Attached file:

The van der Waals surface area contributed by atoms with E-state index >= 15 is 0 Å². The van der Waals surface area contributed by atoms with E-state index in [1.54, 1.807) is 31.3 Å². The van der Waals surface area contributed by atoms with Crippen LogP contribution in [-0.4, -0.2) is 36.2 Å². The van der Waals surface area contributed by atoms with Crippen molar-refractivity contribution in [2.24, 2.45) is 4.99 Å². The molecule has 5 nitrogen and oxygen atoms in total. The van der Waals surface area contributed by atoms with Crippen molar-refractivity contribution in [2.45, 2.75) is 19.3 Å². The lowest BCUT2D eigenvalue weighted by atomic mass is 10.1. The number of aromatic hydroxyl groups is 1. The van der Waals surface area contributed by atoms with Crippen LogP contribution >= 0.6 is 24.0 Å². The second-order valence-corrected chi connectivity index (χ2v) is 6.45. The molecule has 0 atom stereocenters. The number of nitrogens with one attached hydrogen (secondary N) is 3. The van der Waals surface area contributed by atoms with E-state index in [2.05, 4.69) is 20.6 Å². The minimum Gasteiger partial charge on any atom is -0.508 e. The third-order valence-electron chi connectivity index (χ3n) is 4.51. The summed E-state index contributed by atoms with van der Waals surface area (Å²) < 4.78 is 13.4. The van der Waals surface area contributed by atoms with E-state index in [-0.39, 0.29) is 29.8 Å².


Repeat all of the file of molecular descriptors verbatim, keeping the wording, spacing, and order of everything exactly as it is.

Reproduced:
The van der Waals surface area contributed by atoms with E-state index >= 15 is 0 Å². The van der Waals surface area contributed by atoms with E-state index in [1.54, 1.807) is 31.3 Å². The van der Waals surface area contributed by atoms with Crippen LogP contribution in [-0.4, -0.2) is 36.2 Å². The van der Waals surface area contributed by atoms with Crippen molar-refractivity contribution in [2.24, 2.45) is 4.99 Å². The molecule has 5 nitrogen and oxygen atoms in total. The van der Waals surface area contributed by atoms with Crippen molar-refractivity contribution in [2.45, 2.75) is 19.3 Å². The lowest BCUT2D eigenvalue weighted by atomic mass is 10.1. The number of aromatic hydroxyl groups is 1. The van der Waals surface area contributed by atoms with Crippen LogP contribution >= 0.6 is 24.0 Å². The second-order valence-corrected chi connectivity index (χ2v) is 6.45. The molecule has 0 atom stereocenters. The number of nitrogens with one attached hydrogen (secondary N) is 3. The van der Waals surface area contributed by atoms with E-state index in [2.05, 4.69) is 20.6 Å². The minimum Gasteiger partial charge on any atom is -0.508 e. The third-order valence-electron chi connectivity index (χ3n) is 4.51. The summed E-state index contributed by atoms with van der Waals surface area (Å²) < 4.78 is 13.4. The van der Waals surface area contributed by atoms with E-state index in [-0.39, 0.29) is 29.8 Å².